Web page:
Of course Wikipedia, whose virtues are extolled
by Nicholson Baker in this month’s Quote of the
Month, provides some answers. In the department of perhaps,
“Too Much Information” …
event that Americans commonly call the ‘First Thanksgiving’
was celebrated by the Pilgrims…at the Plymouth Plantation…
after their first harvest in the New World in 1621.”
England colonists were accustomed to regularly celebrating
"thanksgivings"— days of prayer thanking
God for blessings such as military victory or the end
of a drought.”
feast lasted three days, and was attended by about 53
Pilgrims and 90 American Indians… they went out
and killed five deer…’ "
resided with the Wampanoag tribe, taught the Pilgrims
how to catch eel and grow corn and served as an interpreter
for them (Squanto had learned English during travels in
the Wampanoag, Massasoit had donated food stores to the
fledgling colony during the first winter when supplies
brought from England were insufficient.”
One big happy family? Well, maybe not exactly.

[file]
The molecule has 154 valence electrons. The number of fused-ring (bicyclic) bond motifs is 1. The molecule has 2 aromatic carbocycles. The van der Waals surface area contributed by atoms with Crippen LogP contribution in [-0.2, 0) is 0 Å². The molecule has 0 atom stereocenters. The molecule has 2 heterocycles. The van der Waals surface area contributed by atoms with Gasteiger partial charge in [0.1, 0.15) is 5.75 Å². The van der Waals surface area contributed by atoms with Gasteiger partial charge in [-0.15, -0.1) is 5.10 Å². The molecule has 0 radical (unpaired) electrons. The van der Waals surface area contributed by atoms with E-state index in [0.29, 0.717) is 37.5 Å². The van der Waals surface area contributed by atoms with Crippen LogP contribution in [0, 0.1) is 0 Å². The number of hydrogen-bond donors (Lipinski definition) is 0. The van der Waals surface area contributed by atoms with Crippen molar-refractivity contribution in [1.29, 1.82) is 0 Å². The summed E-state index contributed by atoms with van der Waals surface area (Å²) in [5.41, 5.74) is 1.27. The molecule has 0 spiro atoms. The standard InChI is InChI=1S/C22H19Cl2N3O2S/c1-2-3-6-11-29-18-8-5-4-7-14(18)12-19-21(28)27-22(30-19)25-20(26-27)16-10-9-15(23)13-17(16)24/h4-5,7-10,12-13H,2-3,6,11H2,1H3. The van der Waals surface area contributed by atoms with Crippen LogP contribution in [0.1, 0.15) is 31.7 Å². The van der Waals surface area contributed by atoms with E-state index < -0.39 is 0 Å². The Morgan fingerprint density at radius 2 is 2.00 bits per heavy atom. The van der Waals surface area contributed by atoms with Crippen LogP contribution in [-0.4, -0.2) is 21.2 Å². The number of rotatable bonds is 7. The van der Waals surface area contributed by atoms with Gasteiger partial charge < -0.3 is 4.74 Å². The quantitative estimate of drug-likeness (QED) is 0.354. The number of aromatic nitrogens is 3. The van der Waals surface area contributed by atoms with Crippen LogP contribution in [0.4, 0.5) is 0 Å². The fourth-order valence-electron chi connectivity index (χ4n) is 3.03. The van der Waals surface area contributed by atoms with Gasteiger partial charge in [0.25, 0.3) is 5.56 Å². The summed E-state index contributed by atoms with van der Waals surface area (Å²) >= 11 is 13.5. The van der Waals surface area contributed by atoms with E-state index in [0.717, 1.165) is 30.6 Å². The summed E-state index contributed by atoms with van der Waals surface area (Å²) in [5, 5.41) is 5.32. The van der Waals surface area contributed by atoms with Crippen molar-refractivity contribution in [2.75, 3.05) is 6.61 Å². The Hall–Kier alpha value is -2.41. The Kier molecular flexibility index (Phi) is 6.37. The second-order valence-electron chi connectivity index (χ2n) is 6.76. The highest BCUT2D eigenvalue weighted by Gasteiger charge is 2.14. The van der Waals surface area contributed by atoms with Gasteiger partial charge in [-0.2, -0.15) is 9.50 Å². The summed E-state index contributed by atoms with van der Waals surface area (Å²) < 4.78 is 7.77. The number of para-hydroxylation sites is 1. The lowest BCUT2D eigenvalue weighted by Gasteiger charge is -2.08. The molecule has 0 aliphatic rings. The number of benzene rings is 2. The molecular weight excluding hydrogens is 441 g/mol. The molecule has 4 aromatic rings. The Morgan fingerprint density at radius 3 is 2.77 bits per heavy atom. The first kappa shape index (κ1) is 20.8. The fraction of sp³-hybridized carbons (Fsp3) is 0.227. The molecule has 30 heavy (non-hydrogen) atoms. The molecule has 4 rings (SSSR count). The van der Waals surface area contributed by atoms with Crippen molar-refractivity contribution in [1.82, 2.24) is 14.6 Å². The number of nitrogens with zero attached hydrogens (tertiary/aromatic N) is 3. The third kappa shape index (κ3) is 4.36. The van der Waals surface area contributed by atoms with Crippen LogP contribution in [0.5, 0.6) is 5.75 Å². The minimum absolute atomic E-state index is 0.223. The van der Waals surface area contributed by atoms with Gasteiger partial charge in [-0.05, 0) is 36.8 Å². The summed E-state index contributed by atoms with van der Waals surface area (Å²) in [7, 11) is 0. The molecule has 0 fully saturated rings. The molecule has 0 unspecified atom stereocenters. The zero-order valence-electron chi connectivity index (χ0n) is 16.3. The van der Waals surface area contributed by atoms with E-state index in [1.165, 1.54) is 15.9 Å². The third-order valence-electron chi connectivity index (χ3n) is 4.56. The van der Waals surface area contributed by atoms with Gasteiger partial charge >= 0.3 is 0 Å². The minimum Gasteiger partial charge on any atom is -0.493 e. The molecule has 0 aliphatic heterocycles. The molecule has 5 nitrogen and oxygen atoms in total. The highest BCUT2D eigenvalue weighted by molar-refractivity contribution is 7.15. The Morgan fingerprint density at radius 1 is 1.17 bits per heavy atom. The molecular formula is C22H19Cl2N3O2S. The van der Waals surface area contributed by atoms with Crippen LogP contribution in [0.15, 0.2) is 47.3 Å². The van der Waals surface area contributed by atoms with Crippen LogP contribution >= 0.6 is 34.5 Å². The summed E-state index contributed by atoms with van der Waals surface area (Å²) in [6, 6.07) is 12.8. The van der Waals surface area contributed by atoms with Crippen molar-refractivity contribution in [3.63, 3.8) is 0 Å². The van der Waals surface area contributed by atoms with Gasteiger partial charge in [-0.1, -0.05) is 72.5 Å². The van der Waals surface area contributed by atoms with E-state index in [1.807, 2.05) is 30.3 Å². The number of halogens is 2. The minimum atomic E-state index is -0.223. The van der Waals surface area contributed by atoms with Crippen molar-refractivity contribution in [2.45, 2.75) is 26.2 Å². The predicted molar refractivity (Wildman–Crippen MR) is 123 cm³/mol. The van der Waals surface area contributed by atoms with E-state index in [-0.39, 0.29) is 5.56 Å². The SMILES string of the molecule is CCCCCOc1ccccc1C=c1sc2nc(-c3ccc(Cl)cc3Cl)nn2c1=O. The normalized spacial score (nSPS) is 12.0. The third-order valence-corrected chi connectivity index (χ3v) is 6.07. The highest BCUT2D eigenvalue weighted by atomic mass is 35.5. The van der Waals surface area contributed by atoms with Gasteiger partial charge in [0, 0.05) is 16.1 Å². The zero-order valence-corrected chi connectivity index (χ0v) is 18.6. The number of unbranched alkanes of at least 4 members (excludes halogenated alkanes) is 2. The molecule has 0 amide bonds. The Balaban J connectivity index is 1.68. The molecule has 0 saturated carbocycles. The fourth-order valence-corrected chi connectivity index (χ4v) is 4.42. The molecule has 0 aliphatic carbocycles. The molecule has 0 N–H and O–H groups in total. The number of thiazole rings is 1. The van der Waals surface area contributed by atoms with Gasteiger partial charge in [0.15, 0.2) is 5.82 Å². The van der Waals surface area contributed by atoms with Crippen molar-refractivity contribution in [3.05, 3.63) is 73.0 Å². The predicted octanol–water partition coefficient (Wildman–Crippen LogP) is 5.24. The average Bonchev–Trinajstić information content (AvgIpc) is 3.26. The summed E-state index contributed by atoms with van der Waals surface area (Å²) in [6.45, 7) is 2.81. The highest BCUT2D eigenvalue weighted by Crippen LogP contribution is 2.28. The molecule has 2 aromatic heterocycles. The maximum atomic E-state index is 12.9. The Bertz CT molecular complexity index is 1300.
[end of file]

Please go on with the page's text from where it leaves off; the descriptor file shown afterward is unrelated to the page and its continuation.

As with the controversies over names and logos, the very celebration
of Thanksgiving itself has also been called into question
in some quarters.
1970, United American Indians of New England
have gathered on Thanksgiving Day at…Plymouth Rock,
to commemorate a ‘National Day of Mourning.’”
to the protesters…“The traditional narrative
paints a deceptively sunny portrait of relations between
the Pilgrims and the Wampanoag people, masking the long
and bloody history of conflict between Native Americans
and European settlers that resulted in the deaths of millions.”
Maybe I should just go back to the Thanksgiving
Day raison d'être, as proclaimed by the Father of Our
Country, in the first nation-wide celebration in America on
November 26, 1789:
day of public thanksgiving and prayer to be observed by
acknowledging with grateful hearts the many and signal
favours of Almighty God.”
While visions of Rockwell dance in my head.
Yes, of course. George Washington said it—
God and all; Norman Rockwell painted it— family and
all. That’s the ticket. Who could find fault with any
of that? No names. No logos. No problems. Sorry guys, maybe
Quote of the Month
“Wikipedia is just an incredible thing.
It’s fact-encirclingly huge, and it’s idiosyncratic,
careful, messy, fun, shocking, and full of simmering controversies—and
it’s free, and it’s fast. In a few seconds you
can look up, for instance, ‘Diogenes of Sinope,’
or ‘turnip,’ or ‘Crazy Eddie,’ or
‘Bagoas,’ or ‘quadratic formula,’
or ‘Bristol Beaufighter,’ or ‘squeegee,’
or ‘Sanford B. Dole,’ and you’ll have
knowledge you didn’t have before. It’s like
some vast aerial city with people walking briskly to and
fro on catwalks, carrying picnic baskets full of nutritious
Way the World Works